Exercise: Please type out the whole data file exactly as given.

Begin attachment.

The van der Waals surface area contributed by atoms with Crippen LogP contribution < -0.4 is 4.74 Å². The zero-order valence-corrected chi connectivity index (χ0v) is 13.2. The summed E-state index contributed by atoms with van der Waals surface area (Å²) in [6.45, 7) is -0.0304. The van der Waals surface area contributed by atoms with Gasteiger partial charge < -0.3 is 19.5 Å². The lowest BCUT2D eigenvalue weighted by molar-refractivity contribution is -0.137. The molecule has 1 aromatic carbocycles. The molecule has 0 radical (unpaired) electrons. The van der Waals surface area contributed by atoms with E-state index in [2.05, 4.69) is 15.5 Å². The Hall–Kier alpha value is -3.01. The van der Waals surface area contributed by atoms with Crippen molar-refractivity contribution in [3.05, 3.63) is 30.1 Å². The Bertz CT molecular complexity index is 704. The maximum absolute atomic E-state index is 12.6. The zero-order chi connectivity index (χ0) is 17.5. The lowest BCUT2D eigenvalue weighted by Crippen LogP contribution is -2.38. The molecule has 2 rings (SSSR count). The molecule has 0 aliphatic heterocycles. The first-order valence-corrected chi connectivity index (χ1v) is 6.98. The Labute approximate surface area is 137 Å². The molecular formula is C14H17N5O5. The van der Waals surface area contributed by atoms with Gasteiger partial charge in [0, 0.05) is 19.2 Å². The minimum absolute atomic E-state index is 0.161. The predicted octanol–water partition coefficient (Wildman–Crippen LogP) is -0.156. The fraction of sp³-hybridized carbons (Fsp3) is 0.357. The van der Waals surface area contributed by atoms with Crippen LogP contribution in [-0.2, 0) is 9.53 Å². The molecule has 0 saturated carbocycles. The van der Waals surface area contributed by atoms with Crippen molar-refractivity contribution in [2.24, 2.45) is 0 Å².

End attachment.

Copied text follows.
The van der Waals surface area contributed by atoms with Crippen LogP contribution < -0.4 is 4.74 Å². The zero-order valence-corrected chi connectivity index (χ0v) is 13.2. The summed E-state index contributed by atoms with van der Waals surface area (Å²) in [6.45, 7) is -0.0304. The van der Waals surface area contributed by atoms with Gasteiger partial charge < -0.3 is 19.5 Å². The lowest BCUT2D eigenvalue weighted by molar-refractivity contribution is -0.137. The molecule has 1 aromatic carbocycles. The molecule has 0 radical (unpaired) electrons. The van der Waals surface area contributed by atoms with E-state index in [2.05, 4.69) is 15.5 Å². The Hall–Kier alpha value is -3.01. The van der Waals surface area contributed by atoms with Crippen molar-refractivity contribution in [3.05, 3.63) is 30.1 Å². The Bertz CT molecular complexity index is 704. The maximum absolute atomic E-state index is 12.6. The zero-order chi connectivity index (χ0) is 17.5. The lowest BCUT2D eigenvalue weighted by Crippen LogP contribution is -2.38. The molecule has 2 rings (SSSR count). The molecule has 0 aliphatic heterocycles. The first-order valence-corrected chi connectivity index (χ1v) is 6.98. The Labute approximate surface area is 137 Å². The molecular formula is C14H17N5O5. The van der Waals surface area contributed by atoms with Gasteiger partial charge in [0, 0.05) is 19.2 Å². The minimum absolute atomic E-state index is 0.161. The predicted octanol–water partition coefficient (Wildman–Crippen LogP) is -0.156. The fraction of sp³-hybridized carbons (Fsp3) is 0.357. The van der Waals surface area contributed by atoms with Crippen LogP contribution in [-0.2, 0) is 9.53 Å². The molecule has 0 saturated carbocycles. The van der Waals surface area contributed by atoms with Crippen molar-refractivity contribution in [2.24, 2.45) is 0 Å².